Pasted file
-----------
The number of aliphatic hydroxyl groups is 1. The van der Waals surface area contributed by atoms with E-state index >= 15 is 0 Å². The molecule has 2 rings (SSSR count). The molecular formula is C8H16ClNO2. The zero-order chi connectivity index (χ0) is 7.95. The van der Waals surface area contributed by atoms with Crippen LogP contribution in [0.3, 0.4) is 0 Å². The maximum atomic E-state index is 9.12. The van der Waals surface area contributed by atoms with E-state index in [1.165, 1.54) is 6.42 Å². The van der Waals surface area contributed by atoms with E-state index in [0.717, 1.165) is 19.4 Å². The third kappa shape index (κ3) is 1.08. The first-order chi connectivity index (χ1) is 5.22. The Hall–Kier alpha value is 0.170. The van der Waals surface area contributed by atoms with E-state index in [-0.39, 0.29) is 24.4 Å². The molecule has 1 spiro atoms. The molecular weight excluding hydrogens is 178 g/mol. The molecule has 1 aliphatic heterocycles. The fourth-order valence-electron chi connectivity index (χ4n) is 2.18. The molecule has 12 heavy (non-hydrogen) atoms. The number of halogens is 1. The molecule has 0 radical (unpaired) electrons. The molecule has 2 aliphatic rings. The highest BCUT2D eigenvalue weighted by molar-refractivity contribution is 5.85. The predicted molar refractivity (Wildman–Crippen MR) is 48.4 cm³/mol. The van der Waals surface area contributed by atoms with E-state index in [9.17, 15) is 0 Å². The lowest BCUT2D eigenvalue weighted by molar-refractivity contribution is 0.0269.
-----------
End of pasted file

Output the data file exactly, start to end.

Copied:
The number of aliphatic hydroxyl groups is 1. The van der Waals surface area contributed by atoms with E-state index >= 15 is 0 Å². The molecule has 2 rings (SSSR count). The molecular formula is C8H16ClNO2. The zero-order chi connectivity index (χ0) is 7.95. The van der Waals surface area contributed by atoms with Crippen LogP contribution in [0.3, 0.4) is 0 Å². The maximum atomic E-state index is 9.12. The van der Waals surface area contributed by atoms with E-state index in [1.165, 1.54) is 6.42 Å². The van der Waals surface area contributed by atoms with E-state index in [0.717, 1.165) is 19.4 Å². The third kappa shape index (κ3) is 1.08. The first-order chi connectivity index (χ1) is 5.22. The Hall–Kier alpha value is 0.170. The van der Waals surface area contributed by atoms with E-state index in [-0.39, 0.29) is 24.4 Å². The molecule has 1 spiro atoms. The molecular weight excluding hydrogens is 178 g/mol. The molecule has 1 aliphatic heterocycles. The fourth-order valence-electron chi connectivity index (χ4n) is 2.18. The molecule has 12 heavy (non-hydrogen) atoms. The number of halogens is 1. The molecule has 0 radical (unpaired) electrons. The molecule has 2 aliphatic rings. The highest BCUT2D eigenvalue weighted by molar-refractivity contribution is 5.85. The predicted molar refractivity (Wildman–Crippen MR) is 48.4 cm³/mol. The van der Waals surface area contributed by atoms with E-state index in [9.17, 15) is 0 Å². The lowest BCUT2D eigenvalue weighted by molar-refractivity contribution is 0.0269.